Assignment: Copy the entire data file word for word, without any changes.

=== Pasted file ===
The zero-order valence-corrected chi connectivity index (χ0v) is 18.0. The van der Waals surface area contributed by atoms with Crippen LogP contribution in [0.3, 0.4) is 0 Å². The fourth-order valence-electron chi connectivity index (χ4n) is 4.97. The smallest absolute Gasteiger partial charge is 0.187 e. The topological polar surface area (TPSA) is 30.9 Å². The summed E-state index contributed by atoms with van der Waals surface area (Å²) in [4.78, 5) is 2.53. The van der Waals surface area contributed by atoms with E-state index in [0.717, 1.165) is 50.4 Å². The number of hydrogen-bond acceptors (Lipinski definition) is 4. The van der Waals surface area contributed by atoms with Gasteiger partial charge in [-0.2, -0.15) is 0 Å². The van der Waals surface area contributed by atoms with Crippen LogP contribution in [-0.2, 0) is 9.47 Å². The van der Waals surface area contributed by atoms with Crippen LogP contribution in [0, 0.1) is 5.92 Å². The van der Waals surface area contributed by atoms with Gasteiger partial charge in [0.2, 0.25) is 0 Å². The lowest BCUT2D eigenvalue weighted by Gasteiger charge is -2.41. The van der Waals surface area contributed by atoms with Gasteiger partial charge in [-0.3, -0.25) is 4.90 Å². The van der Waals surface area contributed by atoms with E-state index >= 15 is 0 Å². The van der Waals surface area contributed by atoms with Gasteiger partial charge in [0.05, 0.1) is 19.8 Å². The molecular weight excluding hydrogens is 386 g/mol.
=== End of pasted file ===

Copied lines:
The zero-order valence-corrected chi connectivity index (χ0v) is 18.0. The van der Waals surface area contributed by atoms with Crippen LogP contribution in [0.3, 0.4) is 0 Å². The fourth-order valence-electron chi connectivity index (χ4n) is 4.97. The smallest absolute Gasteiger partial charge is 0.187 e. The topological polar surface area (TPSA) is 30.9 Å². The summed E-state index contributed by atoms with van der Waals surface area (Å²) in [4.78, 5) is 2.53. The van der Waals surface area contributed by atoms with E-state index in [0.717, 1.165) is 50.4 Å². The number of hydrogen-bond acceptors (Lipinski definition) is 4. The van der Waals surface area contributed by atoms with Gasteiger partial charge in [-0.2, -0.15) is 0 Å². The van der Waals surface area contributed by atoms with Crippen LogP contribution in [-0.2, 0) is 9.47 Å². The van der Waals surface area contributed by atoms with Crippen LogP contribution in [0, 0.1) is 5.92 Å². The van der Waals surface area contributed by atoms with Gasteiger partial charge in [0.2, 0.25) is 0 Å². The lowest BCUT2D eigenvalue weighted by Gasteiger charge is -2.41. The van der Waals surface area contributed by atoms with Gasteiger partial charge in [-0.3, -0.25) is 4.90 Å². The van der Waals surface area contributed by atoms with E-state index >= 15 is 0 Å². The van der Waals surface area contributed by atoms with Gasteiger partial charge in [0.05, 0.1) is 19.8 Å². The molecular weight excluding hydrogens is 386 g/mol.